“Neatly attired” in one of his many suits, on November 13, 1889 the ex-Colored Champion George Godfrey stormed into the Boston Globe’s building to protest an injustice. A week early Godfrey had knocked out the white heavyweight Jack Ashton, and now Ashton wanted a rematch. But that wasn’t the problem. Ashton was easy money. “If I received such a defeat as I administered to him, I think I would hold my peace,” Godfrey retorted. Plus, Godfrey would rather fight a white man, “they were easier whipped.” For a decade he tried to battle Heavyweight Champion John L. Sullivan, but the racist coward drew the color line. At one point Sullivan told Godfrey, “George, when I get ready to fight rats, dogs, pigs and niggers, I’ll give you the first chance.”
When they lifted the color line, white fighters could use racist fandom to their advantage and selected hostile environments to fight a black opponent. In order to duck the great black pugilist Peter Jackson, Heavyweight Champion Jim Corbett insisted on fighting in the South. Fearing for his life, Jackson turned down his only chance to fight for the championship. The great black champion George Dixon recalled that in Boston “it is not many years ago since I first stepped into a ring in this city, but even then a colored man would be considered crazy if he went to fight a white man outside of a club-room. He would surely have been killed, or brutally injured, if he made the least attempt to win.” In 1888, Godfrey declined a $1,000 contest to fight a white opponent in New York, citing “I do not recall an instance of where a colored man went up against a white man in Gotham and was fairly treated. There is a prejudice there among the sporting people against the colored race, and I firmly believe that they would ‘kick’ against me on principle.” Godfrey fought for a living, but not for his life, so when he read that Ashton wanted to fight in Providence, Rhode Island, Godfrey asked, “How long is it since they had a good old-fashioned lynching down in Providence?” “Don’t you think they are itching for one now?” He claimed that even if he had a Gatling gun he wouldn’t fight Ashton in Providence. Instead, he insisted on battling in Boston or in the west, but Ashton declined another beating.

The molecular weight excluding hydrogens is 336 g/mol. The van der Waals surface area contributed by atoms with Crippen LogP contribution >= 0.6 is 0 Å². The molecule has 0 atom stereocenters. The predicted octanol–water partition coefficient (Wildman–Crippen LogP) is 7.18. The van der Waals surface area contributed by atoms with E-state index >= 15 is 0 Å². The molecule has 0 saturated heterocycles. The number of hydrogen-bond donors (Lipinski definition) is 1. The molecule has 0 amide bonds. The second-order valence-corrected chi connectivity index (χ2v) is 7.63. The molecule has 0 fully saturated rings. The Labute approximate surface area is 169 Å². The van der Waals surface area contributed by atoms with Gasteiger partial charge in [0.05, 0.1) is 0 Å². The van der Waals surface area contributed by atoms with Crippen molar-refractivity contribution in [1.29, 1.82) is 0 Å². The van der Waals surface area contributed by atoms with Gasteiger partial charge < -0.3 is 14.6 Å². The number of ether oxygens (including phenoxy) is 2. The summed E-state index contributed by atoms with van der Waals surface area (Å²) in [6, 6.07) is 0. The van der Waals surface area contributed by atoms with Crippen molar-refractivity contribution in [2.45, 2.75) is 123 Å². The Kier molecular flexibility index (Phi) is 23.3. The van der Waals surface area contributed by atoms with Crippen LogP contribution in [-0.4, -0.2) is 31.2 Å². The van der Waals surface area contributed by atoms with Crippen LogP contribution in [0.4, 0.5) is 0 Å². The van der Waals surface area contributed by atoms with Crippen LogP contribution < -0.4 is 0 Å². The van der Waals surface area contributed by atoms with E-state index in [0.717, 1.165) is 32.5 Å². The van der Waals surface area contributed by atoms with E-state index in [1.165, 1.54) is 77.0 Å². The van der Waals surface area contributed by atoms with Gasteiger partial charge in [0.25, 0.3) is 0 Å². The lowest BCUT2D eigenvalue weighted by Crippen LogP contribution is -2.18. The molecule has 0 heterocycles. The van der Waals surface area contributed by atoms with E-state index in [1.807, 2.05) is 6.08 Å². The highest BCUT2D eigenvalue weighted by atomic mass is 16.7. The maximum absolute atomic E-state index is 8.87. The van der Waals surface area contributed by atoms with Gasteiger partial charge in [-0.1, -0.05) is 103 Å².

Unlike college athletes, as free labor the profession pugilist could dictate when and where he wanted to fight. The Marcus Smart incident highlights that on the one hand racist fandom still exists, and on the other hand the economic racket of the NCAA, the Big 12, and Oklahoma State restricts the rights and mobility of these students. For years, they’ve known that fans like Jeff Orr made Texas Tech an uncomfortable place to play, but they never did anything about him. Instead, they allowed Orr to purchase seats close to the floor where he could heckle opposing players. This time, he reportedly told Smart to “go back to Africa.” (NOTE: Orr claims he called Smart a piece of crap.) As free labor, these student-athletes should have an opportunity to dictate the terms of their working conditions, but as exploited commodities they have no say. If the NCAA and their institutions are really concerned about their students, then they need to use their power to create a better work environment instead of finding more ways how to exploit their labor.